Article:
What I find is that so many Whites just don't want to talk about it! And it may be different for you in Sydney (although Black folk in America and the indigenous people of Australia have a lot in common! Smile) but, here, although they are willing to acknowledge the evils of slavery (which is where "it" all starts) they are not willing to go much farther (i.e., the social ills that were created and still exist today as a result of that slavery. So, they prefer that it end with the acknowledgement (and whatever apology goes with it) ... and thus, the necessary conversation to deeper understanding is rarely had.

But I think that when an acknowledgement of something is made, the responsibility of dealing with it is what comes next. And when it's something that was a bad thing, guilty is a powerful emotion to have to deal with. And it inhibits. And I'm wondering if you think that perhaps that's why we can't get to the next step in healing and uniting and conversing.

That being said, all Black people don't hate all White people for the things that have transpired in the past. As was stated earlier in the thread, I believe that we're not even angry about what they think we're angry about and if they really knew why we're angry and what we're angry about, a definitive level of understanding could be reached.

But there's a block somewhere. Perhaps you could tell me what you think it might be? Confused


Hi gurl... I'm back! I am so impressed with the integrity of this thread that I will respond tomorrow. Why? So where have I been? In hiding? Well...no... I've been out of town and juggling lots of (good) stuff... off at a course.... and believe it or not I have taken a lot of this discussion 'with' me. It's nearly midnight and I'm back from a long drive but I will check in tomorrow, ok?
Much respect from me for your having the 'space' to discuss and connect. That is WHAT it is all about. So it is only fitting I put some real time into posting a response. And I am grateful for the dialogue. Guilt? Wow... that's a massive one. From every angle. Guilt is a cancer. Connection is the key. But that sounds trite, so let me check in tomorrow after a little more sleep and a strong coffee. Ok?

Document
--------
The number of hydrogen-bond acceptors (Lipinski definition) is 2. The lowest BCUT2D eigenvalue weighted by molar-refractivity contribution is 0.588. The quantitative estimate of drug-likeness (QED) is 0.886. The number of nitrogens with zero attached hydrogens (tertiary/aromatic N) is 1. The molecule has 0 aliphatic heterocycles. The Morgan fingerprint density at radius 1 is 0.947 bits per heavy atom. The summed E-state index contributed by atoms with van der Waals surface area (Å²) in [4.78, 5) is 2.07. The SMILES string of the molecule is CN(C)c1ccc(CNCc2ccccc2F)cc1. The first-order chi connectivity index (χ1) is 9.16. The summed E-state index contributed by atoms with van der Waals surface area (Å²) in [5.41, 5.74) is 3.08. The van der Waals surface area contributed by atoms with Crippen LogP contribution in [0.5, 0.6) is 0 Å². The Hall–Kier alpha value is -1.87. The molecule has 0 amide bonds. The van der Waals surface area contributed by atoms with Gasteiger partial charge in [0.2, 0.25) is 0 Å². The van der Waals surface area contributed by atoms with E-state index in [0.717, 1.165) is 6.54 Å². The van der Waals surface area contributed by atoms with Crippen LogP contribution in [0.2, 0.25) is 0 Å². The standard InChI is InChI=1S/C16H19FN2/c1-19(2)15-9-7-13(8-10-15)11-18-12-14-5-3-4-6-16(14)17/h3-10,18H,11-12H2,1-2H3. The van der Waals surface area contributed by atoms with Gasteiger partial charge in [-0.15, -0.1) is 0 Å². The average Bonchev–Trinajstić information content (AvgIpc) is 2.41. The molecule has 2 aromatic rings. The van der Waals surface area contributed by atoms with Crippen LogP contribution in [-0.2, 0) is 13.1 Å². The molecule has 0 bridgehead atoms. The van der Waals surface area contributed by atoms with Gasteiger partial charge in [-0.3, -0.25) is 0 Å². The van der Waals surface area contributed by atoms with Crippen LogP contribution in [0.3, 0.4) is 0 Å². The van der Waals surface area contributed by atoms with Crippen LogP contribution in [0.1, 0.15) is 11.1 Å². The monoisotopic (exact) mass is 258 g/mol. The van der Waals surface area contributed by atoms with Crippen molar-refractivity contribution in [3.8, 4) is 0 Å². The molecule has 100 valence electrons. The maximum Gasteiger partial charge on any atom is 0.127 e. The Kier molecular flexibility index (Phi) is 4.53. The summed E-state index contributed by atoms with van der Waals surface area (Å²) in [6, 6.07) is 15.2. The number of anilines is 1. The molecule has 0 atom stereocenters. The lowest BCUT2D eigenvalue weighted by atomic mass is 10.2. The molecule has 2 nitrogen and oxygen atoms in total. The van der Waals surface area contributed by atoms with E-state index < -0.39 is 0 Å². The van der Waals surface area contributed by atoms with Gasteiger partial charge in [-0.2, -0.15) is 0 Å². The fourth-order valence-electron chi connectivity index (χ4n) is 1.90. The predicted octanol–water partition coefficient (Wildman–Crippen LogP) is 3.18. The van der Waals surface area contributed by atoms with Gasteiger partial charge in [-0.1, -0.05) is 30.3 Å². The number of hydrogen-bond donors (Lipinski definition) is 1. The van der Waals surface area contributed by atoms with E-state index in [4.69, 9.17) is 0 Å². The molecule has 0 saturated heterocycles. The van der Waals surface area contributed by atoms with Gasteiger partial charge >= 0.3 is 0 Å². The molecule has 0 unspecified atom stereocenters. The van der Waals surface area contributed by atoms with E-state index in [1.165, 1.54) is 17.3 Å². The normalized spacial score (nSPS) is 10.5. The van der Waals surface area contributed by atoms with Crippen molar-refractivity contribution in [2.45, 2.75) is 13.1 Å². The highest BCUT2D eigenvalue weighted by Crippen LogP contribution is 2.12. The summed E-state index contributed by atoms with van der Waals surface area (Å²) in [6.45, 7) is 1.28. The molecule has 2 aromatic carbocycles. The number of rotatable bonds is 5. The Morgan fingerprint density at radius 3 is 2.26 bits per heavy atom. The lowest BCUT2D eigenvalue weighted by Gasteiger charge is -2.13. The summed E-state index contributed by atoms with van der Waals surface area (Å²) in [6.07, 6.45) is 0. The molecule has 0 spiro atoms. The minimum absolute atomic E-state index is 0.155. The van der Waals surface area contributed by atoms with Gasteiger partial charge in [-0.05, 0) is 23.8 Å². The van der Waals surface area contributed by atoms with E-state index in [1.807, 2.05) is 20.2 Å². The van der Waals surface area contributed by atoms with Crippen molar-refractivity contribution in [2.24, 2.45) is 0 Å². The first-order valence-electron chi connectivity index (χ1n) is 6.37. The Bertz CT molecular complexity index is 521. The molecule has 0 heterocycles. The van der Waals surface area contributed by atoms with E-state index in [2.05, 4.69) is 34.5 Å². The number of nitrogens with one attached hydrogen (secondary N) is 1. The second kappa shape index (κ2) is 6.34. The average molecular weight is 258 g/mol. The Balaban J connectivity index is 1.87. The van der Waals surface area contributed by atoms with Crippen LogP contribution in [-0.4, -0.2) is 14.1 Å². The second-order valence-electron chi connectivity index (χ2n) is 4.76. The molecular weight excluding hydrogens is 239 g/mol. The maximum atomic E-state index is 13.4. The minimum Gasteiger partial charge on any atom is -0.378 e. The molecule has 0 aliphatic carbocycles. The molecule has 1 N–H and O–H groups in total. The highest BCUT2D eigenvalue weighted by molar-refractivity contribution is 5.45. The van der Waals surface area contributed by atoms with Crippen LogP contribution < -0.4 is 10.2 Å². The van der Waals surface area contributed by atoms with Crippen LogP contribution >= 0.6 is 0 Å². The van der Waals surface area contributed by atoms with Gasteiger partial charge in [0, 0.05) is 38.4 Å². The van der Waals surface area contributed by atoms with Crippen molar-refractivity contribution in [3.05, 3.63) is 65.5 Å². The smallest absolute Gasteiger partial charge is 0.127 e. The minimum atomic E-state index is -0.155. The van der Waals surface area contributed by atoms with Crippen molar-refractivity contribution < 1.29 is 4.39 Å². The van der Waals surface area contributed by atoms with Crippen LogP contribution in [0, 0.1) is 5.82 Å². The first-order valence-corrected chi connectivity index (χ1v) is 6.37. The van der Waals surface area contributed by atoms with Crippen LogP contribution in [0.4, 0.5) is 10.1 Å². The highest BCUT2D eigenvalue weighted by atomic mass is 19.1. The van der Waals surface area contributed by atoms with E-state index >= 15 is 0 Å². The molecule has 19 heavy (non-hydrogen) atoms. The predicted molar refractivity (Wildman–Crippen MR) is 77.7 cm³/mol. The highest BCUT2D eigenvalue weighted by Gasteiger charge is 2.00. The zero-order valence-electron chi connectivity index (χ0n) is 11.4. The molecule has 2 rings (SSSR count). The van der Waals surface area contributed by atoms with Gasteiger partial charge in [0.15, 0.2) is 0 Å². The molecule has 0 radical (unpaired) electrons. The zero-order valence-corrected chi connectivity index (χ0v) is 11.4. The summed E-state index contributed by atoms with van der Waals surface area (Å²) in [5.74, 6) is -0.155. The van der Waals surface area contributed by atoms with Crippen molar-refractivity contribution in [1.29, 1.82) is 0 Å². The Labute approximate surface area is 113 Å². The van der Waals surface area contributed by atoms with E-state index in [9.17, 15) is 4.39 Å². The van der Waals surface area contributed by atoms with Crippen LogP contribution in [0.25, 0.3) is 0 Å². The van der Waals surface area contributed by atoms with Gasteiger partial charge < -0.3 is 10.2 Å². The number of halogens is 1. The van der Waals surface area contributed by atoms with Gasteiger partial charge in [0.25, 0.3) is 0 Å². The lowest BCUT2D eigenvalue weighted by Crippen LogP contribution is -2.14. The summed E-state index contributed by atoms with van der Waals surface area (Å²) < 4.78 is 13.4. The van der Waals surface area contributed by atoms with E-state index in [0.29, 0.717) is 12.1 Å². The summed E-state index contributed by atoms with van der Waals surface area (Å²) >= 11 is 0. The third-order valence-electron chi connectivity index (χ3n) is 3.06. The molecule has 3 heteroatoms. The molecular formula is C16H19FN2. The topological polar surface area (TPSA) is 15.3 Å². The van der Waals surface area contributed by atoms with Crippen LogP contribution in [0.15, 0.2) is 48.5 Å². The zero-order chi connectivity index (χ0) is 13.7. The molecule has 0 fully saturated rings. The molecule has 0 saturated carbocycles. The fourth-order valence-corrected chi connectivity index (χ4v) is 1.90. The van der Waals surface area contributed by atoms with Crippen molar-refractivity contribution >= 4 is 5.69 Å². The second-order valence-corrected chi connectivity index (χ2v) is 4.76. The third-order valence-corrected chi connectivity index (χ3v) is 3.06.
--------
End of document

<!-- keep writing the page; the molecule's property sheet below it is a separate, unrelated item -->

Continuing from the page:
I am fine until I have to come to work.

Yes, work is the test of how well you can fake it. I keep telling myself, when things get bad, this job is not my life but it pay the mortgage. You see, these "white folks" can take you there!

Its a fact that the work place has improved for women and minorities but there still exist a high level of "intentional discrimination" for us.
quote:
Its a fact that the work place has improved for women and minorities but there still exist a high level of "intentional discrimination" for us.
---Diamond

You are right.

The work place is the one place European Americans get to implement, or watch the implementation of the system intended, or actually, represses African American-Americans.

In spite of Affirmative Action, the work place is still the primary bastion of denial.

If you really want to see a reaction, place a laim of copyright on your written work.

Whoa!!!!!!!!1

I love it.


PEACE

Jim Chester
quote:
Originally posted by EbonyRose:
Okay, art_gurl, but lemme ask you this ... Smile


OK... I will try to do your post justice. It is such a huge and hugely important topic. Smile

ER: What I find is that so many Whites just don't want to talk about it! And it may be different for you in Sydney (although Black folk in America and the indigenous people of Australia have a lot in common! Smile) but, here, although they are willing to acknowledge the evils of slavery (which is where "it" all starts) they are not willing to go much farther (i.e., the social ills that were created and still exist today as a result of that slavery. So, they prefer that it end with the acknowledgement (and whatever apology goes with it) ... and thus, the necessary conversation to deeper understanding is rarely had.